An investigation that the Federal Trade Commission launched into Twitter's allegedly lax security practices following two high-profile hacking incidents last year has been settled, the company announced Thursday.
Twitter general counsel Alexander MacGillivray, who joined the company last summer after serving as a member of Google's legal team, posted an entry on the company blog Thursday explaining the situation. "Early in 2009, when Twitter employed less than 50 people, we faced two different security incidents that impacted a small number of users," the post explained. "Put simply, we were the victim of an attack and user accounts were improperly accessed."
In January and April of 2009, Twitter was subjected to first a hack that targeted celebrities' accounts and then a data breach that made private information (including internal Twitter documents) accessible to the attackers. The FTC claimed that these security breaches highlighted the fact that Twitter wasn't implementing adequate measures to protect its users: requiring hard-to-guess passwords, requiring employees to change their passwords every few months, and restricting internal access to potentially sensitive data, among other charges.
A release from the FTC on Thursday explained that Twitter will form an "independently audited information security program" as a result of the settlement, which must be assessed by a third party every other year, and that for 20 years it's barred "from misleading consumers about the extent to which it maintains and protects the security, privacy, and confidentiality of nonpublic consumer information."
Keeping a company on its toes with regard to transparency about user security sounds like a no-brainer. But some independent critics think the FTC may be going too far.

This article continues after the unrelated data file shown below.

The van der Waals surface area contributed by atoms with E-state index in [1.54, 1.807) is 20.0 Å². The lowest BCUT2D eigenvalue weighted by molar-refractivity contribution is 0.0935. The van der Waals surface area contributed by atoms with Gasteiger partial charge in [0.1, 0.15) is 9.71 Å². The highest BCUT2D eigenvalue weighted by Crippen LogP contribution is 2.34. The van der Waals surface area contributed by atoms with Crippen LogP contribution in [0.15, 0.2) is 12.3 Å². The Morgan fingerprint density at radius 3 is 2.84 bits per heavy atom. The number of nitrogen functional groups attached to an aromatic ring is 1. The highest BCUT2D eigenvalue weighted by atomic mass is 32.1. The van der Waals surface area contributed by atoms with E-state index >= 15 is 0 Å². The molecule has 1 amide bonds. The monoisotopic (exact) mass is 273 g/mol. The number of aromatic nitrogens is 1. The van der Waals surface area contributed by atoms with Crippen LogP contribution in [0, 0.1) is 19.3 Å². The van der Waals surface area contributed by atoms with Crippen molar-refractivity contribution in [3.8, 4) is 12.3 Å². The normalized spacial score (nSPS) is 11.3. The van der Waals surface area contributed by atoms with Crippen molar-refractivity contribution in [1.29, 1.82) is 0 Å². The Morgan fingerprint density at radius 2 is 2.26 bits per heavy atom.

"The FTC's complaint against Twitter makes reference to a number of password protection practices that the FTC would consider to be best practices," explained Paul Bond, an attorney with law firm Reed Smith who specializes in data privacy and digital-media security. "However, those practices are not in fact explicitly mandated by any federal law or regulation. The FTC is essentially regulating through consent order without going through the normal channels of rulemaking."
The burden on Twitter, which is still a relatively small company with around 300 employees, could make a big impact.
"This very entrepreneurial company will be essentially under the FTC's microscope," Bond explained, "and therefore it's going to require Twitter to devote a significant amount of resources to make sure that they're complying not just with the law but with the FTC's evolving rules of what's fair and unfair in consumer privacy."
Twitter, meanwhile, says that it was stepping up its security arsenal already: "Even before the agreement, we'd implemented many of the FTC's suggestions and the agreement formalizes our commitment to those security practices," MacGillivray's post read.
The PR embarrassment over fake tweets coming from celebrity accounts with tens of thousands of followers may have, in fact, been enough.